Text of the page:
April 7, 2020 is #FinHealthMatters Day.

American Family Insurance is a proud member of the Financial Health Network.

Through my early childhood, I was aware of my family’s financial situation. I thought it was fun to visit my dad for lunch in between his college classes, eat the pizza he brought home from his job as a delivery driver, and wander the aisles of Toys ‘R Us where he was able to get temporary holiday hours. By watching him, I learned the value of hard work. But I also remember the bright colors of the payday lending storefront. The whispers of the “b-word”: bankruptcy.

As a former military family, we had a lot of privileges; my dad earned retirement pay and was able to complete his bachelor’s degree on the GI Bill. It was still a struggle. My family would have been particularly vulnerable to the financial consequences of COVID-19, and I don’t know where we would have been able to turn for help. Today, I am in a position to be that help.

Working in social impact venture capital, every day is #FinHealthMatters Day for me and our team, as we meet entrepreneurs with a vision for empowering low and moderate income communities under our “Economic Opportunity for All” investment thesis. In the first year of our work at the American Family Insurance Institute for Corporate and Social Impact, we’ve seen the strongest startup ideas come from individuals with lived experience. One of our portfolio founders, Frederick Hutson of Pigeonly, saw the opportunity to solve the communication problem for incarcerated individuals and their families after experiencing the pain point himself during his time in prison. Wherever you are right now, in this situation, you are witness to a problem that can be solved through disruption.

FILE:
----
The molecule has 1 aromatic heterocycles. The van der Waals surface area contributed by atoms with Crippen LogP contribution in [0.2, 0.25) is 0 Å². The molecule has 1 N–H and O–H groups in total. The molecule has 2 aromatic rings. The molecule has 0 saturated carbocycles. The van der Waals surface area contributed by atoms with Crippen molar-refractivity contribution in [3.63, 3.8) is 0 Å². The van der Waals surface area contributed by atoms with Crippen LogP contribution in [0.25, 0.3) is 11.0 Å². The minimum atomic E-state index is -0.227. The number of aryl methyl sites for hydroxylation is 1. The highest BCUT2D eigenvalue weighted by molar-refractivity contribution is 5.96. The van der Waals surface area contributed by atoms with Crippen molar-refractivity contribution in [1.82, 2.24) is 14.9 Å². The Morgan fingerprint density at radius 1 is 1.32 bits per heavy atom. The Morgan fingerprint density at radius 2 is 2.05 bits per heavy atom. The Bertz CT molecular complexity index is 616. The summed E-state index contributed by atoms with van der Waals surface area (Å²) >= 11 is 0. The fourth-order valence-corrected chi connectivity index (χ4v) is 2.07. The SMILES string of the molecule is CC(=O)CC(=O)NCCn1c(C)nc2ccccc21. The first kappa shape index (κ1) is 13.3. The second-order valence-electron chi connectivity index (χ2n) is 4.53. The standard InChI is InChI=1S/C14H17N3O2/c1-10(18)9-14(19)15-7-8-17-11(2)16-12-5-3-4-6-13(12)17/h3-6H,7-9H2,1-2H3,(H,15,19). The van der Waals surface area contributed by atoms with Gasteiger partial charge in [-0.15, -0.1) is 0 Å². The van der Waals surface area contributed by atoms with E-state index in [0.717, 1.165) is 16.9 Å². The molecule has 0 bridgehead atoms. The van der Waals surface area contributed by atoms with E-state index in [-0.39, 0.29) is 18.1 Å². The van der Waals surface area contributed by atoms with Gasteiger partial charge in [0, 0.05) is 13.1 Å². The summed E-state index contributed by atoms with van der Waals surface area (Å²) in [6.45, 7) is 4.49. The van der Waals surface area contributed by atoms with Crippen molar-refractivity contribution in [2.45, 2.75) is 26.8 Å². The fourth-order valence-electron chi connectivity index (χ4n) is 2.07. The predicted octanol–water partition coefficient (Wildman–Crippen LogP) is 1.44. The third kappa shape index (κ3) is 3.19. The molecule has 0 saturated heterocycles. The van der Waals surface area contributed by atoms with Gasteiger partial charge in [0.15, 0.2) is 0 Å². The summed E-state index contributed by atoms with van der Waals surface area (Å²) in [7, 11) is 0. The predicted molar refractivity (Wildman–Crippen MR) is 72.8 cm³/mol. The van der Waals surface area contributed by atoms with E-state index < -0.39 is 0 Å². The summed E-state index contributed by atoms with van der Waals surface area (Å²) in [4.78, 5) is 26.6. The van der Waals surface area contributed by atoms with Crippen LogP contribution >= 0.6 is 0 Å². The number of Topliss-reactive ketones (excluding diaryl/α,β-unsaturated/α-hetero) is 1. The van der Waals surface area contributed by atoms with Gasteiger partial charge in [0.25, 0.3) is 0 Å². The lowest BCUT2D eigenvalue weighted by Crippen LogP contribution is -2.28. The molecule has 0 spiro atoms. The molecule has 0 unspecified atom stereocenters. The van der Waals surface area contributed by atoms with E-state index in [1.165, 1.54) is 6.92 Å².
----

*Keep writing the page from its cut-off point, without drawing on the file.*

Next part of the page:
I studied theater at Dartmouth, Shonda Rhimes’ alma mater. So to quote Judy Smith, the crisis manager who inspired the television series Scandal:

“There’s always an opportunity with crisis.”

While #FinHealthMatters Day was scheduled for April 7th before the COVID-19 crisis emerged, this day now presents a more urgent opportunity. Improving financial health means “building working systems that allow people to save, spend, borrow, and plan in order to set themselves up for long-term success.” Many of us were not set up for success before COVID-19, but now those numbers are rising. I call on you to utilize the experiences you are living now to craft a solution for a future that puts success within the reach of more Americans than ever, to create a system that works better than the one we had before. You have the cure within you.

If you don’t have an idea off the top of your head, I have a few book recommendations to get you started. Explore what sustainable ideas could look like by reading Ann Mei Chang’s Lean Impact. And then let it sit in your brain. When you stop thinking, the ideas will come. Open yourself to creativity and take a page out of Manoush Zomorodi’s Bored and Brilliant or Julia Cameron’s The Artist’s Way (#womenwriters). It could be just the prescription we need.

Once you have your idea, I want to help. Reach out on LinkedIn and let’s start conversations that will help make people whole. It’s personal for me, and if it’s personal to you, now is the time.